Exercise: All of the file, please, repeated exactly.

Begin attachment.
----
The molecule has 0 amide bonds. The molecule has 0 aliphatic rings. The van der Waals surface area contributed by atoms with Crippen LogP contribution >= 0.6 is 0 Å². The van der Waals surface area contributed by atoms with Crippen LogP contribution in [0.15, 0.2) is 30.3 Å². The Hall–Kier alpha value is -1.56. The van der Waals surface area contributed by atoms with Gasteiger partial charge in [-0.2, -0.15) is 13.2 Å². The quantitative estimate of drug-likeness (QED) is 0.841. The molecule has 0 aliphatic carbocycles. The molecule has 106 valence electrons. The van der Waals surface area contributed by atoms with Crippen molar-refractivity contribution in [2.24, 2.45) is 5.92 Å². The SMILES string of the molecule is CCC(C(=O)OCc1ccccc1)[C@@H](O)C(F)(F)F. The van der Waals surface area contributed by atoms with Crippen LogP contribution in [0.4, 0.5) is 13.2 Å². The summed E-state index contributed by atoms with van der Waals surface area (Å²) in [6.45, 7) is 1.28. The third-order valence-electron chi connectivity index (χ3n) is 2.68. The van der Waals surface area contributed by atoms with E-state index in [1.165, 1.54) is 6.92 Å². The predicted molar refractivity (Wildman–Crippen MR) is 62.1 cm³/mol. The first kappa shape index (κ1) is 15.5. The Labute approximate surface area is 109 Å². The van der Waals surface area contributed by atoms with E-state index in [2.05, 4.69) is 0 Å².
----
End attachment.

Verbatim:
The molecule has 0 amide bonds. The molecule has 0 aliphatic rings. The van der Waals surface area contributed by atoms with Crippen LogP contribution >= 0.6 is 0 Å². The van der Waals surface area contributed by atoms with Crippen LogP contribution in [0.15, 0.2) is 30.3 Å². The Hall–Kier alpha value is -1.56. The van der Waals surface area contributed by atoms with Gasteiger partial charge in [-0.2, -0.15) is 13.2 Å². The quantitative estimate of drug-likeness (QED) is 0.841. The molecule has 0 aliphatic carbocycles. The molecule has 106 valence electrons. The van der Waals surface area contributed by atoms with Crippen molar-refractivity contribution in [2.24, 2.45) is 5.92 Å². The SMILES string of the molecule is CCC(C(=O)OCc1ccccc1)[C@@H](O)C(F)(F)F. The van der Waals surface area contributed by atoms with Crippen LogP contribution in [0.4, 0.5) is 13.2 Å². The summed E-state index contributed by atoms with van der Waals surface area (Å²) in [6.45, 7) is 1.28. The third-order valence-electron chi connectivity index (χ3n) is 2.68. The van der Waals surface area contributed by atoms with E-state index in [1.165, 1.54) is 6.92 Å². The predicted molar refractivity (Wildman–Crippen MR) is 62.1 cm³/mol. The first kappa shape index (κ1) is 15.5. The Labute approximate surface area is 109 Å². The van der Waals surface area contributed by atoms with E-state index in [2.05, 4.69) is 0 Å².